Coast to Coast Day By Day – Day 7

I woke up to find that most of the swelling had subsided and I wasn’t too stiff to move around. A few more pills would hopefully keep things under control as the day progressed.

Getting Ready to go

The weather briefing looked like another good day, but we needed to keep moving to stay ahead of the weather which was quickly approaching from the South. Florida was in sight (figuratively) and if we pushed really hard and turned our fuel stops quickly, we could make Florida by nightfall.

We decided the only way to achieve this was to split the vehicles. Send Tom & Cynthia to our next projected airport and Ray & Greg would try and keep up or immediately head on to the next location if I was airborne before they could reach the location.

The topography had quickly changed from arid dry landscape to plush green. Soon seeing water everywhere, I approached the great Mississippi and all its tributaries.

The great Mississippi

It was a beautiful sight as I crossed over the low clouds and fog. I continued to focus my thoughts on higher altitudes to catch more wind speed and to have options to land in the event there was a problem.

Approaching the Mississippi River by Paramotor

As I approached 10, 000 feet ground speed reached nearly 60mph. The engine complained about the fuel being too rich and so I gradually allowed myself to descend over the next 45 mins. However, I noted that occasionally I would still feel the motor rpm rise and fall at which time I looked at my fuel. Aghast, I discovered it was critically low. I still had 15 miles to reach my destination with at least 5 miles to clear the waterways and there was dense vegetation and road infrastructure everywhere – not a place to get stuck.

Quickly texting Ray, I let him know the situation and started scouting an alternative emergency landing zone (ELZ). Soon settling on a Park just north of St Francisville just 8 miles short of the planned airport.

Urgent Landing due to Low Fuel!

Staying above the park, I circled the area so I could maintain communication with the team as long as possible. Tom who was closer and changed course for my location, while Ray still had another 20-minute drive to reach me. While I could have landed under power, I waited until the motor died and then headed in for a quick landing.

Beautiful Louisiana by Paramotor north of Baton Rouge

My next flight to Poplarville-Pearl River County Airport went off without a hitch and became one of the least eventful flights of the trip. The following flight however needed more planning in the hope I could refuel in Mobile Alabama before making the leap across the water into Florida just north of Pensacola.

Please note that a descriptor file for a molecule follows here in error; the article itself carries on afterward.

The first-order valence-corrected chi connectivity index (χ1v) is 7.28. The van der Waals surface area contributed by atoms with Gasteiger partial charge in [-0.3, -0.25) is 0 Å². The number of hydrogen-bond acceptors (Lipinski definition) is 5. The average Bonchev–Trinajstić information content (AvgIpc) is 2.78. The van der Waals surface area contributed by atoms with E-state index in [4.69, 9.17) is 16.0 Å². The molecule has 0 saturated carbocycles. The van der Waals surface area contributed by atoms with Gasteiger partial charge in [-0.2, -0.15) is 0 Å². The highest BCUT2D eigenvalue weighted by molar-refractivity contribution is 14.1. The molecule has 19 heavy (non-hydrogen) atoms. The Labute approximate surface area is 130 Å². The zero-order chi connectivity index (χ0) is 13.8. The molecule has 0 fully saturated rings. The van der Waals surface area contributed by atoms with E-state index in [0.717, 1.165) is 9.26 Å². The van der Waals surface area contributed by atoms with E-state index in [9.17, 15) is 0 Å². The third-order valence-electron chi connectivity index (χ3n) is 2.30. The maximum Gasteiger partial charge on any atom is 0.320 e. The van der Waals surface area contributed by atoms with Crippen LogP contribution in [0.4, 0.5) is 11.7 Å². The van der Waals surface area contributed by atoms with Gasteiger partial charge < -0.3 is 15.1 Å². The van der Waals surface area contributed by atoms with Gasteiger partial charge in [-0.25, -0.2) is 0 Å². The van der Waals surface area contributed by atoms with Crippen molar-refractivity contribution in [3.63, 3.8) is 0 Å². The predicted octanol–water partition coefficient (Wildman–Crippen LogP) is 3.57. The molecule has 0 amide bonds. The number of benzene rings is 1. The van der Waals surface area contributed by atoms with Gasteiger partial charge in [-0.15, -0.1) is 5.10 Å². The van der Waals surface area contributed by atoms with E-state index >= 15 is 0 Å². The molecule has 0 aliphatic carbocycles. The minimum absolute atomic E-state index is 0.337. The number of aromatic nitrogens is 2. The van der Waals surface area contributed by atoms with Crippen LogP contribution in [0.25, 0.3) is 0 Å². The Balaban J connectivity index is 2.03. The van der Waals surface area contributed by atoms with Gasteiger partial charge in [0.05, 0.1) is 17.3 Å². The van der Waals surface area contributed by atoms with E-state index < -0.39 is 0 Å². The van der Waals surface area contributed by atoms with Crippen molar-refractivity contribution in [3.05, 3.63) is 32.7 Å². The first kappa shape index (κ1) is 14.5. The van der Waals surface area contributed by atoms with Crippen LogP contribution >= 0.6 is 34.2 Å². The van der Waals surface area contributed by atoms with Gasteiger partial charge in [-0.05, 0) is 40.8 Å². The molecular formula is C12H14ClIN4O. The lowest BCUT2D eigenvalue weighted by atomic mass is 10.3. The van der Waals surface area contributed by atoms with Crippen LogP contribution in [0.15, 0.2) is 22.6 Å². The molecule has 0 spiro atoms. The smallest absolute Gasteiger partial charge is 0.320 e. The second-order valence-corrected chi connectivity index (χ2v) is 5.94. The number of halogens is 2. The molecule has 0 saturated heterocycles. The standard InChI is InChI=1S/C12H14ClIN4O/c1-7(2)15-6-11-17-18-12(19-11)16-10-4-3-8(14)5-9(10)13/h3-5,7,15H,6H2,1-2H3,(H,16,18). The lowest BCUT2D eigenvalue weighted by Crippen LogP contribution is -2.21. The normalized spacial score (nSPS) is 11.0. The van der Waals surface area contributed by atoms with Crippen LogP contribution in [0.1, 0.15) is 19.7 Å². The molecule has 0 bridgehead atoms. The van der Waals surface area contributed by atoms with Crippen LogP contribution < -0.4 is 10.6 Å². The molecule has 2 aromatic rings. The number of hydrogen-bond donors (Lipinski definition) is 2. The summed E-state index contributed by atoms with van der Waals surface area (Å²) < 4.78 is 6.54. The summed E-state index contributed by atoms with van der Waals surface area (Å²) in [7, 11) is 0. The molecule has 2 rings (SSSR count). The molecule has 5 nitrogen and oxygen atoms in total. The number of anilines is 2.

My initial plan was to fly a short hop to Dean Griffin Memorial (M24) Alabama and then make another flight to Atmore Municipal (0R1) Florida. I was however concerned that I could run out of sunlight or fuel crossing the Tensaw River.

As I approached Dean Griffin I decided to press on but knew I wouldn’t have the fuel to get past Mobile and worked on another location to land. From a race perspective, I’m not sure I made the right decision, but it did lead to one of my favorite photographs of the whole trip. Also, yet another surprise meetup with one of the infamous Paramotor Podcast show hosts!

The airspace was about to get more complicated and busy too. I didn’t want to go all the way into Mobile Regional Airport which I felt was too busy with a big Class D airspace ring. I opted for a small private airport I had scouted in my route planning but had hoped not to use. Requesting permission from private airports in advance can be challenging and a lengthy process.

I sent the location via text to Ray and pushed on arriving above the airport a short while before him. Since I didn’t have permission to land I asked Ray to go ask. I also kept an eye out for some alternatives during my descent hoping I would also be able to launch from them.

The radio soon sparked to life again and we had a green light to land!

Harley and the next generation of pilot!

We were met by an adorable young lady and her mom before being joined by the owner of the airfield who lived in an adjacent home. As was the experience with almost every other private airfield I’ve been to, we were eagerly embraced and exchanged aviation stories. A small request and we were permitted to remain and camp at the airfield overnight.

A short while later, none other than Dave Ruff (Trike Flyer) of After Dark showed up and spent the evening with us for Dinner and watched how we operated. Even the following morning he also joined us for the usual weather call. He was in awe and amazed at how well oiled and professional the team was. It was a proud moment for us to be recognized this way, especially with how far we had come. The end now in striking distance of a day!

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